Definition and Overview
A refractive surgery consultation is an appointment with an ophthalmologist (eye specialist) to determine if refractive surgery is the best form of treatment for the patient's vision problems.
Refraction refers to the bending of light as it passes through the cornea and into the retina, where the light is converted into electrical impulses that can be interpreted by the brain. The bending process is important so that just enough light is perceived by the eyes.
Refractive errors affect how much light goes through the eyes and distorts the image a person sees. There are many different types of refractive errors. These include:
- Nearsightedness (myopia) – This condition is characterized by a person’s inability to see objects that are far.
- Farsightedness (hyperopia) – This condition refers to the person’s inability to see near objects.
- Presbyopia (age-related) – A person with presbyopia cannot see objects clearly as the eyes are having trouble focusing. This is age-related and commonly affects people who are 60 years old and above.
- Astigmatism – In the case of astigmatism, there is an abnormality in the shape of the cornea causing blurry vision. The cornea is the part of the eye that is found at the front. It is transparent and made up of hundreds of cells and proteins. The shape of the cornea, which is normally round, can help determine how much light the eyes can focus on.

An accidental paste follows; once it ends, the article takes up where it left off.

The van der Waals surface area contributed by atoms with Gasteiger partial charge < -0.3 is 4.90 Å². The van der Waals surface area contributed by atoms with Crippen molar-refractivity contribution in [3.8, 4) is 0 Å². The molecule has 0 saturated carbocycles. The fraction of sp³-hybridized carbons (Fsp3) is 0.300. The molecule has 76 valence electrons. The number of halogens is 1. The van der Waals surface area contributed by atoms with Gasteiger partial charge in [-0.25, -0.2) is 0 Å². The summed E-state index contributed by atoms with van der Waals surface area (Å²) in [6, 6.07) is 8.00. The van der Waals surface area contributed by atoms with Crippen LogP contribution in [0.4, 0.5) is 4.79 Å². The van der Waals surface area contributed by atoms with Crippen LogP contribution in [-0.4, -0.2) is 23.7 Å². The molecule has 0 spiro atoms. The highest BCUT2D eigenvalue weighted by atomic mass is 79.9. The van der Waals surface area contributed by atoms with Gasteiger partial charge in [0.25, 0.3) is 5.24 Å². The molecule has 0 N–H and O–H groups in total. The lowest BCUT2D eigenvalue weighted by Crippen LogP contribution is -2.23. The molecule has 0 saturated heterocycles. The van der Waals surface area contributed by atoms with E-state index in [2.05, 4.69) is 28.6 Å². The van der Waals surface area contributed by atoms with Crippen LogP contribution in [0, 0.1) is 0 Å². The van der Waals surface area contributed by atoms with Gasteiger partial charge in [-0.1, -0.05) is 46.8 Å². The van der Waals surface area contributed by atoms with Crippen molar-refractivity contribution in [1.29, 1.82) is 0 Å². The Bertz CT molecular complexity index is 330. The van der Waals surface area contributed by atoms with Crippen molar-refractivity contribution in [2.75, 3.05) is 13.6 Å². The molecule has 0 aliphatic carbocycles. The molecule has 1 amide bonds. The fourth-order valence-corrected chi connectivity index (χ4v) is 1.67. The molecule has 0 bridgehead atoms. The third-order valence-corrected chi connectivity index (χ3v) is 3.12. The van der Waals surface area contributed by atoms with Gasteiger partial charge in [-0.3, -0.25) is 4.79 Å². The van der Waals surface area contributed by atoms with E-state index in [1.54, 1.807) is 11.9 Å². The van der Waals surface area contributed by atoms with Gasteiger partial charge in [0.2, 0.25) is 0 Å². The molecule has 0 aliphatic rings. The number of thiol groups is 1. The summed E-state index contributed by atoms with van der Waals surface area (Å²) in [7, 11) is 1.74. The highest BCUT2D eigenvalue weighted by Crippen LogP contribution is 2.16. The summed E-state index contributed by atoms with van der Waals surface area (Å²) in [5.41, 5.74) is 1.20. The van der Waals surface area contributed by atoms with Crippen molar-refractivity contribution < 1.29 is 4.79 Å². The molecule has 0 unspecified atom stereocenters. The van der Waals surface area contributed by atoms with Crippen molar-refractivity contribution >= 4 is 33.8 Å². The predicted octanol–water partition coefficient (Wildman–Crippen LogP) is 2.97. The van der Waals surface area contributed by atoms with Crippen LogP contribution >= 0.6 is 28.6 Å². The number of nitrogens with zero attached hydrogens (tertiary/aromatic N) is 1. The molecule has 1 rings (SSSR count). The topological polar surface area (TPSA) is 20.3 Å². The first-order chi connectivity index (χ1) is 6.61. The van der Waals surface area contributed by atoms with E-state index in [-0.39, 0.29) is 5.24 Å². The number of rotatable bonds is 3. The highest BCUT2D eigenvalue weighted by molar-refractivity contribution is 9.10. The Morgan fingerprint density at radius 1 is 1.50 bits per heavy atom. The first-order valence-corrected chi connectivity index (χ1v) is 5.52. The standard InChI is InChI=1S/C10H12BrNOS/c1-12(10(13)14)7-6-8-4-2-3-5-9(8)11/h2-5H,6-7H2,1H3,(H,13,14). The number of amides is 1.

Keratoconus – This is a progressive eye condition wherein the shape of the cornea changes from being round to conical as the layer becomes thinner.
These eye problems can be corrected by a number of refractive surgical techniques, which include:
LASIK (laser in situ keratomileusis) - this is currently the most common type of surgery to correct vision problems. It uses laser to reshape the inner cornea.
- LASEK (laser epithelial keratomileusis), this creates a flap on the epithelial tissue and laser is used to reshape the cornea
- RLE (refractive lens exchange) - in this technique, the eye’s natural lens is replaced with a lens that is made of plastic or silicon
- PRK (photorefractive keratectomy) - this is ideal for mild vision problems
Who Should Undergo and Expected Results
A person may consider seeing an ophthalmologist for a refractive surgery consultation if:
- He doesn’t want to wear glasses and contact lenses anymore – The easiest way to correct vision problems is by wearing prescription glasses and contact lenses. However, they can be cumbersome or tiring to wear over time. Further, in certain cases, the condition of the eyes can worsen, in which case new types of glasses or contact lenses would have to be prescribed.
- The person has vision problems caused by refractive errors mentioned above
- The person is referred by another specialist, which could be another ophthalmologist who doesn’t subspecialize in surgery
The person likes to get a second opinion – a person who’s undecided to go through the surgery or doubts such recommendation can approach another surgeon for a second opinion.
During consultation, the patient should be able to get the following information:
Eligibility for the procedure
- Best surgical technique
- Risks and complications
- Long-term effects of the procedure